Thatta Kedona

Culture is a Basic Need

Pride of Thatta Kedona

By Jyoti Kalsi, Gulf News Report

Authentic Shahi Haleem from the famous Kausar restaurant in Karachi, a variety of delicious sweets, hand-embroidered salwar suits and shawls, trendy leather jackets and handbags, traditional handmade shoes, glittering jewellery, intricately carved wooden furniture, beautiful carpets and entertainment by well known performers — you can get all this and more at the Pakistan pavilion in Global Village.

The façade of this pavilion is modelled on the Baba E Khyber Fort in Peshawar, while the interior is a recreation of a typical Peshawari bazaar with over 80 stalls offering a taste of Pakistani culture, cuisine and creativity. While all the people managing the stalls and the items on sale are Pakistani, visitors will be surprised to find a German manning a stall here. Roman Laube is a media designer from Berlin and is spending his annual vacation as a volunteer for an NGO called Thatta Kedona. He has flown down to Dubai especially to help manage the organisation's stall at the pavilion.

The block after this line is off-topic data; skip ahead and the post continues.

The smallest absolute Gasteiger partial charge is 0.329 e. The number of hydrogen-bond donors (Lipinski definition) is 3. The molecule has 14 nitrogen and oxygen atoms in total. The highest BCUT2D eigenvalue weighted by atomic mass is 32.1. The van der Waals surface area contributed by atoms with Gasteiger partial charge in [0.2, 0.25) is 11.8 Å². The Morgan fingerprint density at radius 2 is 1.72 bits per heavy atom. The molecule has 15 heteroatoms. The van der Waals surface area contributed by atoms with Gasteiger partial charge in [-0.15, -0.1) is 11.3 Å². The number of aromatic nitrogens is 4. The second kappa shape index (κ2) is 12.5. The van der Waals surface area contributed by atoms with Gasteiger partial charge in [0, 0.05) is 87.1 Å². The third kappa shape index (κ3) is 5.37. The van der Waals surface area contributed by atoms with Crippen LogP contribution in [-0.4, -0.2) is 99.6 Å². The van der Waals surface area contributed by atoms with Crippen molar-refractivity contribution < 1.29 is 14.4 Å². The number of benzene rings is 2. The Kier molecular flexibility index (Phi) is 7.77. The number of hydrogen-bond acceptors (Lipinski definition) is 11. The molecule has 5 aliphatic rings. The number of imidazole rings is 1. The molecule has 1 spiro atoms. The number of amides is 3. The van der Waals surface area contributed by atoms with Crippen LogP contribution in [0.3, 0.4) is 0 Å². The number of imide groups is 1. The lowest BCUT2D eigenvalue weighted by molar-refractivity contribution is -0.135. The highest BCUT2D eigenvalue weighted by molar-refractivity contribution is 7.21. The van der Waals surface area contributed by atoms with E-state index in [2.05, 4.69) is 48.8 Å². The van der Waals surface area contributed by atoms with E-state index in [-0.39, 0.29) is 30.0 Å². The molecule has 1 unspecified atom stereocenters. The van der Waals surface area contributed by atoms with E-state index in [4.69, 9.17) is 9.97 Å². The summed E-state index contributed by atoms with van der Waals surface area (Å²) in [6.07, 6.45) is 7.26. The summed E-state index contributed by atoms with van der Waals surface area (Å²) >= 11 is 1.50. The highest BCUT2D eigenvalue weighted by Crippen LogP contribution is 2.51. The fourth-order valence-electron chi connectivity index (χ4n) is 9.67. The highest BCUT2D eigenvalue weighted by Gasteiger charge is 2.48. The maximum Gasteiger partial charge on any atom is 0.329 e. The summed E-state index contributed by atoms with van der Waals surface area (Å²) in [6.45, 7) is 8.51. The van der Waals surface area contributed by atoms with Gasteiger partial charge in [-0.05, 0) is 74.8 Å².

"Kedona means ‘toy' in Punjabi and this began as a self-help project for women in a small village called Thatta Ghulam in Pakistan's Punjab province. It was established in 1993 by a German social worker. The project began with five women and now we have over 120 women working with us.

The money raised from worldwide sales of our products has been used to build a healthcare centre, a school, a deep borewell and training centres for young boys and girls in the village. We are grateful to the organisers of the Pakistan pavilion for giving us this space and we hope that visitors to the Global Village will support us whole-heartedly," said Laube.

The colourful stall has an array of products hand-made by the women. These include dolls in the traditional attire of different areas of Pakistan, embroidered dresses, cards, bookmarks,
beaded key rings, finger puppets, jewellery including necklaces with miniature doll pendants, block-printed bedcovers and Christmas decorations.

Also on display are beautiful hand-painted tinsheet miniature cycles, rickshaws and trucks made by young men from the village. The goods range in price from Dh3 to Dh200.

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posted by S A J Shirazi @ 2:12 PM,

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